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Everything posted by JohnnyK

  1. Another option might be to use a diamond tipped core drill (Amazon or Harbor Freight) about 1/4" dia or whatever size would be necessary to get the piece out whole. Drill in about 1/4" deep, then chip out the core...shouldn't be a problem if it's just on the surface. You may be able to just chip it off with a sharp wood chisel if it's just on the surface...
  2. It would be the B-23-H, Bill. I had one of those a long time ago and was able to get it to ^6 once with an electronic controller. I had gotten it used and fired primarily to 06. i finally sold it as a low-fire kiln after I got a newer ^10 Cress kiln which I never have fired above ^6. New elements or a newer ^10 kiln might be the order of the day for FINALLY...
  3. I only have experience with Amaco Velvet underglazes which fire true to color as seen in the leaves on this mosaic. The more intense colors have 3 coats, while the less intense have one or two coats under an Amaco ^6 clear.
  4. I've read before that adding 50% Gerstley Borate to the mix with H2O will help...I've also learned that putting a commercial clear over red iron oxide and firing to ^06 has some interesting results...
  5. Welcome to the forum... As a hands-on type of guy, I started with a local Learning Exchange class at my local pottery supplier which had a studio. From there I progressed to taking 3 courses at my local community college over a period of 6 years. I'm also a book learner, so I got a variety of books and have also found an abundance of videos on YouTube covering all the aspects of pottery that I'm interested in from throwing to glazing...and finally, there is this Forum which has been an unreal source of information, inspiration and support thanks to all its members!
  6. I started 11 years ago at 62, make enough money selling my wares to pay for the habit and am learning everyday!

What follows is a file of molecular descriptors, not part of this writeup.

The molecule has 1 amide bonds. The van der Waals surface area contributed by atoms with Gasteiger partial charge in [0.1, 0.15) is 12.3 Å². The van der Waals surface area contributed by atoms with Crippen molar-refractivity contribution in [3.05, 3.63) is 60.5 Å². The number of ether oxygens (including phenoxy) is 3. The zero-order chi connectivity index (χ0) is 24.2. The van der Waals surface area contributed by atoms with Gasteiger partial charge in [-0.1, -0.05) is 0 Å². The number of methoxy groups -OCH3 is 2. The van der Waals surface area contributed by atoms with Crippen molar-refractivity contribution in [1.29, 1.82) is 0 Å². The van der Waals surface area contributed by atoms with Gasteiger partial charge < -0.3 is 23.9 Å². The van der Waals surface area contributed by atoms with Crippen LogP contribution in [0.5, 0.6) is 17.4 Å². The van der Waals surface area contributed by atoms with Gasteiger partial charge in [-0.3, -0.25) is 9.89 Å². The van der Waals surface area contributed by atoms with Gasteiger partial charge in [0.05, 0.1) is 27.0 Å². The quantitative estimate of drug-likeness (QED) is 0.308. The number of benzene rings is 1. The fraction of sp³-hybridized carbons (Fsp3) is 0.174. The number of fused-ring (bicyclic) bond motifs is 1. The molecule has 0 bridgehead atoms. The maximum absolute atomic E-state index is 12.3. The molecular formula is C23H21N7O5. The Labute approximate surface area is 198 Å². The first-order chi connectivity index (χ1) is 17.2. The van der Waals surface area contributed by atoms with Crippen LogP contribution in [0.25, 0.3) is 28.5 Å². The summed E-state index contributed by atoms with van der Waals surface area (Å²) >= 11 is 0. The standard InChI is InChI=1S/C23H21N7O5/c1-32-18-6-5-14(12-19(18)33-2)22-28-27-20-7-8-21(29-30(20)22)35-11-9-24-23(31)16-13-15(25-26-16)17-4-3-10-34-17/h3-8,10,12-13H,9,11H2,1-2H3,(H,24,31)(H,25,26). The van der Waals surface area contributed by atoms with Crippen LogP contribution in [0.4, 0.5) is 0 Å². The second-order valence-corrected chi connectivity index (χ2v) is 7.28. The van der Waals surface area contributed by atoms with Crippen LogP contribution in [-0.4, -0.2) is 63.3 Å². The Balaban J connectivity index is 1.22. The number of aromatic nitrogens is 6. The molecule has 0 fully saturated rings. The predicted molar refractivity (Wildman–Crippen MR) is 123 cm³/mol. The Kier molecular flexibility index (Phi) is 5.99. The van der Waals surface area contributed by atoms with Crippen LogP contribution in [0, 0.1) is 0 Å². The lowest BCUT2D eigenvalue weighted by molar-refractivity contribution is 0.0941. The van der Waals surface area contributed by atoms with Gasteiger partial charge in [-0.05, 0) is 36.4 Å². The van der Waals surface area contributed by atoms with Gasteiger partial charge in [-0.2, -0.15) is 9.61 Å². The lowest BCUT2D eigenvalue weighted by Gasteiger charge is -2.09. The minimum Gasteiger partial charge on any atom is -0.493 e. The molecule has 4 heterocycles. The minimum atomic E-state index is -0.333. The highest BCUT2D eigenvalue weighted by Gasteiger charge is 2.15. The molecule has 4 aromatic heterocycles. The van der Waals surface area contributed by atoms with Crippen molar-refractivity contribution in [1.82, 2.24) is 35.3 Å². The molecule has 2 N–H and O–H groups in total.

7. If the kiln is in good condition for a reasonable price and you can get the operator's manual, since you already have experience using an auto controller, you shouldn't have a problem!
  8. Re-firing should not be a problem, Sharon. Do you know why your kiln misfired?
  9. Since you're "pretty new to this", save it as a reminder for the period of time it takes to learn how to properly attach handles. Then archive it or toss it. I still have the first mug I made and occasionally use it. It's heavy and "ugly" compared to the work I do now but it is a reminder of my origins in the pursuit of pottery...
  10. A regular water heater for my studio...so I don't have to use the crock pot to keep my throwing water warm in the winter...
  11. Let's assume that you are going to fire the gnomes to cone 6 after under glazing. Another way you can go is with clear exterior acrylic spray... this fountain has been Raku fired with a Raku glaze and since it was going to be used outdoors, my Raku class professor, after I told her what I was going to do, thought it would be interesting to see the outcome since she hadn't seen it done before. I sprayed the fountain with 3 coats of clear acrylic and set it out. It has been in place and used for the last 3 year sand is holding up quite well.